By TIM ALEXANDER
PEORIA, Ill. — With 15 confirmed deaths in Missouri and nine in Illinois as of press time Sunday – and thousands more residents displaced – the human element of the late-2015 flood of the lower Mississippi River tops the list of concerns in its wake.
The rare, historic late December flood’s impacts on agriculture cannot be underestimated, either, from disruptions to barge traffic, terminals and grain elevators to its upward impact on commodity prices.
As of Jan. 3, St. Louis area residents were shifting into cleanup mode, returning to their southeastern Missouri homes and salvaging what remained. The Mississippi River receded between 3-4 inches from its record 48.86-foot crest at Cape Girardeau, according to the St. Louis Post-Dispatch.
However, 81 miles of the Mississippi River remained closed in two segments, closing off key barge transportation channels for soybeans and grain heading for the Gulf of Mexico for export. In addition, 50 miles of the Illinois River remained closed, the U.S. Coast Guard reported.
“While the high-water levels near St. Louis and throughout the Mississippi River are expected to relax in the near future due to drier weather in the forecast, the consequences to barge transportation and grain exports will nonetheless remain, even with ideal weather,” said Mike Steenhoek, executive director of the Soy Transportation Coalition (STC), in an email.
“All of the water from this region is flowing to the lower Mississippi River, which accounts for 58 percent of U.S. soybean exports and 67 percent of U.S. corn exports – by far, the leading export region for both commodities. It will take three to four weeks for the water in the upper Mississippi and Ohio river regions to be expelled from the lower Mississippi River into the Gulf of Mexico.”
Steenhoek noted 80 percent of U.S. soybean exports occur between the months of September and February. “Prior to the South American harvest, which occurs in February, March and April, the U.S. is the leading supplier of soybeans on the global marketplace. As a result, any disruption of service during this critical time frame is of concern,” he said.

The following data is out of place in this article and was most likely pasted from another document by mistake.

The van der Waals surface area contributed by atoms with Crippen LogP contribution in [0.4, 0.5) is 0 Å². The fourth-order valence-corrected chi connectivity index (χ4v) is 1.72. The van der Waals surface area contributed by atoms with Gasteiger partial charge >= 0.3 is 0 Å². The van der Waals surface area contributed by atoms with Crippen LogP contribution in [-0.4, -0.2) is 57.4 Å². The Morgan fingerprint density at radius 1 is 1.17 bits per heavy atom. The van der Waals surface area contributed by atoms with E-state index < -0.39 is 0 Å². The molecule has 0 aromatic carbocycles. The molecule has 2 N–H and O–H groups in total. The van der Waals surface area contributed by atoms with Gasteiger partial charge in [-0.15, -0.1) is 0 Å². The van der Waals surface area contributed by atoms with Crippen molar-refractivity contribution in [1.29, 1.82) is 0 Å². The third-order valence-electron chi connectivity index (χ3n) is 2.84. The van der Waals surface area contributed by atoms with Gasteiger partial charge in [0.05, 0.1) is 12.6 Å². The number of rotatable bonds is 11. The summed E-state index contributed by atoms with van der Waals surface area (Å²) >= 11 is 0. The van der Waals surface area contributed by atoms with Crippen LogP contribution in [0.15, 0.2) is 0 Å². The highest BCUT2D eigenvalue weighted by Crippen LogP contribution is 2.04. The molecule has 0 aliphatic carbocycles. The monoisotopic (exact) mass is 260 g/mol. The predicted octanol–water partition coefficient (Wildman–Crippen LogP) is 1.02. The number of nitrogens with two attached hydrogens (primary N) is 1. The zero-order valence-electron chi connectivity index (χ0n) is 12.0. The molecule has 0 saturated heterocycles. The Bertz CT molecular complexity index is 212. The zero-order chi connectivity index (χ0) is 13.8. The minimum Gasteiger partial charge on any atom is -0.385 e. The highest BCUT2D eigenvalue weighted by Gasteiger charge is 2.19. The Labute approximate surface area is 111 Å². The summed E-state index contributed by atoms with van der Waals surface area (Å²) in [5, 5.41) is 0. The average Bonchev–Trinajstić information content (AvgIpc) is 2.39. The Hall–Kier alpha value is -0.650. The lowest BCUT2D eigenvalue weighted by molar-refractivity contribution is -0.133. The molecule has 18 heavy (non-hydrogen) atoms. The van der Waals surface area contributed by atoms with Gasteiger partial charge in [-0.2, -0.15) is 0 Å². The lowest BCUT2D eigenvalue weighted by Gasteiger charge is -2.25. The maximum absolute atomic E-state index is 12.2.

Fortunately, an improved U.S. freight railroad system is well positioned to accommodate commodities diverted from barge to other transportation modes, according to Steenhoek. He credits Class 1 railroads with improving their networks by investing heavily in more railcars and focusing more on agricultural commodity movements, resulting in more capacity than is currently in demand.
“In addition, many farmers are electing to store a sizable percentage of their 2015 harvest in order for a more opportune time to sell. As a result, railroads have available capacity to absorb additional volumes,” he said.
The shutdown of the “Big River” from widespread floods spurred a surge in commodity prices, with cash premiums for soybeans in the U.S. barge market jumping as high as 70 cents per bushel last week, Reuters reported. In addition, surcharges for corn jumped by almost a third, according to the news agency.
As far away as Louisiana and southern Mississippi, cash bids for soybeans rose by 10 cents per bushel and corn bids, by 5 cents, in an effort by elevators to secure local crops. The surge in prices resulted in long lines at some Illinois and Missouri grain elevators with farmers looking to sell their bumper crop, while other river-accessible elevators located in the southwestern edge of Illinois were closed due to flooding.
Also closed were terminals in Sauget and Rockwood, along with two flour mills in southwestern Illinois.
The Army Corps of Engineers had feared as many as 19 federal levees on the Mississippi River and its tributaries would be breached by the floodwaters. There was a levee breach Saturday night in southern Illinois that occurred near the agricultural hamlet of Olive Branch. Residents there were issued voluntary evacuation orders after the Len Small Levee west of the Horseshoe Lake Conservation Area was topped, according to the Alexander County Emergency Management Agency.
St. Louis received 5.91 inches of rain from Dec. 26-28, according to AccuWeather.com data, fueling the lower Mississippi River flood that is being recognized as the worst since 2011 and, possibly, the Great Mississippi River Flood of 1993 that destroyed up to 100,000 structures.
The total costs resulting from the flood, both human and economic, will continue to be calculated in the coming weeks and months.